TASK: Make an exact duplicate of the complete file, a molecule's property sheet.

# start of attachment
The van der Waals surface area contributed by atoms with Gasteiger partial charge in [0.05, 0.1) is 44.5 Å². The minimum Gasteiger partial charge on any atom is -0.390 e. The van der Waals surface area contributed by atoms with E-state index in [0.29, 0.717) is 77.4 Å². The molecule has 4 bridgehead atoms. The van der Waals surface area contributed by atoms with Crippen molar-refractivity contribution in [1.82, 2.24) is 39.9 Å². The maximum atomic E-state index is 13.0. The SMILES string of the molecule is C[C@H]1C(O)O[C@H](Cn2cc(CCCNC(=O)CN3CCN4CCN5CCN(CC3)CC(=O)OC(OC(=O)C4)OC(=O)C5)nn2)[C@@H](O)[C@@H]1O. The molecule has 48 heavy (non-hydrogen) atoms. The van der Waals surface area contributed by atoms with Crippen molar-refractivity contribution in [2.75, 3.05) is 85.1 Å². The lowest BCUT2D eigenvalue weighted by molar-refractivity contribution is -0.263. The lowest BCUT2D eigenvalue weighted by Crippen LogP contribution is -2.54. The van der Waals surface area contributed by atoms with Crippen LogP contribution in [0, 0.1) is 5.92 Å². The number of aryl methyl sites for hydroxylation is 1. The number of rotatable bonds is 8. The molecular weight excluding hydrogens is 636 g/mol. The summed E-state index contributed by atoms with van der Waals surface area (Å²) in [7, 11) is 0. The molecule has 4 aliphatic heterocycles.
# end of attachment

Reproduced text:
The van der Waals surface area contributed by atoms with Gasteiger partial charge in [0.05, 0.1) is 44.5 Å². The minimum Gasteiger partial charge on any atom is -0.390 e. The van der Waals surface area contributed by atoms with E-state index in [0.29, 0.717) is 77.4 Å². The molecule has 4 bridgehead atoms. The van der Waals surface area contributed by atoms with Crippen molar-refractivity contribution in [1.82, 2.24) is 39.9 Å². The maximum atomic E-state index is 13.0. The SMILES string of the molecule is C[C@H]1C(O)O[C@H](Cn2cc(CCCNC(=O)CN3CCN4CCN5CCN(CC3)CC(=O)OC(OC(=O)C4)OC(=O)C5)nn2)[C@@H](O)[C@@H]1O. The molecule has 48 heavy (non-hydrogen) atoms. The van der Waals surface area contributed by atoms with Crippen molar-refractivity contribution in [2.75, 3.05) is 85.1 Å². The lowest BCUT2D eigenvalue weighted by molar-refractivity contribution is -0.263. The lowest BCUT2D eigenvalue weighted by Crippen LogP contribution is -2.54. The van der Waals surface area contributed by atoms with Crippen LogP contribution in [0, 0.1) is 5.92 Å². The number of aryl methyl sites for hydroxylation is 1. The number of rotatable bonds is 8. The molecular weight excluding hydrogens is 636 g/mol. The summed E-state index contributed by atoms with van der Waals surface area (Å²) in [7, 11) is 0. The molecule has 4 aliphatic heterocycles.